Writing in Emerging Topics in Life Sciences, scientists say that only significant cuts in fossil fuel emissions will prevent the changes already evident in areas with projected future carbon dioxide levels becoming more widespread.

They also call for a binding international agreement that builds on the United Nations Sustainable Development Goals to minimise and address the impacts of ocean acidification.

Continue reading ‘Ocean acidification ‘could have consequences for millions’’

During abrupt warming, lobsters in acidic water have reduced heart function, fewer infection-fighting cells

During abrupt warming, lobsters in acidic water have reduced heart function, fewer infection-fighting cellsOcean acidification and warming may be an unhealthy combination for lobsters, say University of Maine scientists.

The heart rates of lobsters (Homarus americanus) who lived 60 days in water with predicted end-century ocean pH levels became erratic significantly sooner during an abrupt warming event than those of lobsters in ocean water with current pH levels.

The findings could be “likened to putting people on a treadmill and finding that people exposed to ocean acidification fell off the treadmill from exhaustion much sooner than those not exposed,” says Heather Hamlin, a reproductive endocrinologist and associate professor in the School of Marine Sciences.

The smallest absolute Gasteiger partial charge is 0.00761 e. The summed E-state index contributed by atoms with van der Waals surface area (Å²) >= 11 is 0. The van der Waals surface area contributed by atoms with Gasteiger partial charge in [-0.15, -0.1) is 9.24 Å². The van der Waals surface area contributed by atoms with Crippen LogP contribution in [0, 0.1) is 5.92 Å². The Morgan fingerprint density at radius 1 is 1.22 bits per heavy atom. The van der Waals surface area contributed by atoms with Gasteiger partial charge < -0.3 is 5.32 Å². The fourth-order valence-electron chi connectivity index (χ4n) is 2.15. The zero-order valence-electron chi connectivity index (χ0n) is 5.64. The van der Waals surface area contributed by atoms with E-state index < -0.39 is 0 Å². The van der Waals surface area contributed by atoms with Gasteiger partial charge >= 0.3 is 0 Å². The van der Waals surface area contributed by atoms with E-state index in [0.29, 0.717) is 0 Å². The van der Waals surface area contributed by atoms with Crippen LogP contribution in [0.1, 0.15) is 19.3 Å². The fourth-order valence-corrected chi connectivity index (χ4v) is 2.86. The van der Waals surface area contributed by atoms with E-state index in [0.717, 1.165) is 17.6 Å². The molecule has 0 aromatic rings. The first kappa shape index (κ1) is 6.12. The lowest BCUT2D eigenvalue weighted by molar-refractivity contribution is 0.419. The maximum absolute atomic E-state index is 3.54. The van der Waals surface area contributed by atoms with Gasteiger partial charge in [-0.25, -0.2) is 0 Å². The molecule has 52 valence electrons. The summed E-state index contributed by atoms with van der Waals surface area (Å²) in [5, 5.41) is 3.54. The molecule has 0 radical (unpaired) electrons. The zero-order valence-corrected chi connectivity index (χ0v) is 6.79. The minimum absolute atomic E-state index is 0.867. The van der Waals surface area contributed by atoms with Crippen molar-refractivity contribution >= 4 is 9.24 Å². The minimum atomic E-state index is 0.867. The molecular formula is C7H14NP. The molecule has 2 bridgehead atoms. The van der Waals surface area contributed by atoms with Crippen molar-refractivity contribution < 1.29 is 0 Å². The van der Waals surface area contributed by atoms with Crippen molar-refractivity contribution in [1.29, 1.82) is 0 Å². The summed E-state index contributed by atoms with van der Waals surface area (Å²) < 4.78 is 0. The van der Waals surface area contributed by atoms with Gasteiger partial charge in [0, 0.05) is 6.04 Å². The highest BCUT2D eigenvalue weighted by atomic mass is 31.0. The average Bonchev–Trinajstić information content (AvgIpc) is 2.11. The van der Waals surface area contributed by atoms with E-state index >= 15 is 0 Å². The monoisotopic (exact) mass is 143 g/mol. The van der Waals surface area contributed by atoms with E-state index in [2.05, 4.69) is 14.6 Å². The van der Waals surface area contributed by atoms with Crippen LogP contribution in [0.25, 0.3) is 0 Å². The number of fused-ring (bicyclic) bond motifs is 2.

Continue reading ‘During abrupt warming, lobsters in acidic water have reduced heart function, fewer infection-fighting cells’

Carbon dioxide from Silicon Valley affects the chemistry of Monterey Bay

This map shows how carbon dioxide from land flows out across Monterey Bay with morning land breezes. Base image: Google Earth

MBARI researchers recently measured high concentrations of carbon dioxide in air blowing out to sea from cities and agricultural areas, including Silicon Valley. In a new paper in PLOS ONE, they calculate that this previously undocumented process could increase the amount of carbon dioxide dissolving into coastal ocean waters by about 20 percent.

Extending their calculations to coastal areas around the world, the researchers estimate that this process could add 25 million additional tons of carbon dioxide to the ocean each year, which would account for roughly one percent of the ocean’s total annual carbon dioxide uptake. This effect is not currently included in calculations of how much carbon dioxide is entering the ocean because of the burning of fossil fuels.

Continue reading ‘Carbon dioxide from Silicon Valley affects the chemistry of Monterey Bay’

DMS post-doctoral researcher Emma Cross publishes new brachiopod research

Dr. Emma Cross from the Baumann Lab just published her latest paper about brachiopod resilience to future ocean acidification in Environmental Science & Technology. The project involved long-term culturing of a polar and a temperate brachiopod under future ocean acidification and warming conditions during Emma’s PhD-research with the British Antarctic Survey. Substantial shell dissolution posed a threat to both species under ocean acidification, with more extensive dissolution occurring in the polar species.

Unexpectedly, however, the authors also discovered that brachiopods thicken their shell from the inner shell surface when extensive dissolution occurs at the outer shell surface under ocean acidification. This important finding furthers our understanding how predicted vulnerable marine calcifiers might cope under future environmental change.

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Ocean acidification in the IPCC AR5 WG II

OUP book